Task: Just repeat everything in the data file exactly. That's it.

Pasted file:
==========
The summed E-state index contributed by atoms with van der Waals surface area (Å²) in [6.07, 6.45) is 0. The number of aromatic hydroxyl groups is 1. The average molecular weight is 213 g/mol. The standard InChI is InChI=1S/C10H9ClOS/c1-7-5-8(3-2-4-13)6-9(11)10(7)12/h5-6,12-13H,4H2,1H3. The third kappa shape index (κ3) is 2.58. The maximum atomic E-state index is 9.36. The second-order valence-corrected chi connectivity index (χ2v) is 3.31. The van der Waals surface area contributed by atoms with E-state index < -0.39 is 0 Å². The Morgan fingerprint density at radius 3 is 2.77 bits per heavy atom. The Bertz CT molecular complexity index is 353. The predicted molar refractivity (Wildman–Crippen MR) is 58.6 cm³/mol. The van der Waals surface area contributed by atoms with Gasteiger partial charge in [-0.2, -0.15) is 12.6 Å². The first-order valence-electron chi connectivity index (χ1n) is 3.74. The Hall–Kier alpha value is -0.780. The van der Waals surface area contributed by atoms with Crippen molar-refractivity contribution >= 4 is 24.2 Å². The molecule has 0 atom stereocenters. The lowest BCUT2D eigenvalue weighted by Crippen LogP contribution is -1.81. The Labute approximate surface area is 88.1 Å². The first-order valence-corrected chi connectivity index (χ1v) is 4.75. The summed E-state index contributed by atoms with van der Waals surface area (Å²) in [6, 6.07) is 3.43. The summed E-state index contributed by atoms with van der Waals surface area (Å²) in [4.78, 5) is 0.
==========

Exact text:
The summed E-state index contributed by atoms with van der Waals surface area (Å²) in [6.07, 6.45) is 0. The number of aromatic hydroxyl groups is 1. The average molecular weight is 213 g/mol. The standard InChI is InChI=1S/C10H9ClOS/c1-7-5-8(3-2-4-13)6-9(11)10(7)12/h5-6,12-13H,4H2,1H3. The third kappa shape index (κ3) is 2.58. The maximum atomic E-state index is 9.36. The second-order valence-corrected chi connectivity index (χ2v) is 3.31. The van der Waals surface area contributed by atoms with E-state index < -0.39 is 0 Å². The Morgan fingerprint density at radius 3 is 2.77 bits per heavy atom. The Bertz CT molecular complexity index is 353. The predicted molar refractivity (Wildman–Crippen MR) is 58.6 cm³/mol. The van der Waals surface area contributed by atoms with Gasteiger partial charge in [-0.2, -0.15) is 12.6 Å². The first-order valence-electron chi connectivity index (χ1n) is 3.74. The Hall–Kier alpha value is -0.780. The van der Waals surface area contributed by atoms with Crippen molar-refractivity contribution >= 4 is 24.2 Å². The molecule has 0 atom stereocenters. The lowest BCUT2D eigenvalue weighted by Crippen LogP contribution is -1.81. The Labute approximate surface area is 88.1 Å². The first-order valence-corrected chi connectivity index (χ1v) is 4.75. The summed E-state index contributed by atoms with van der Waals surface area (Å²) in [6, 6.07) is 3.43. The summed E-state index contributed by atoms with van der Waals surface area (Å²) in [4.78, 5) is 0.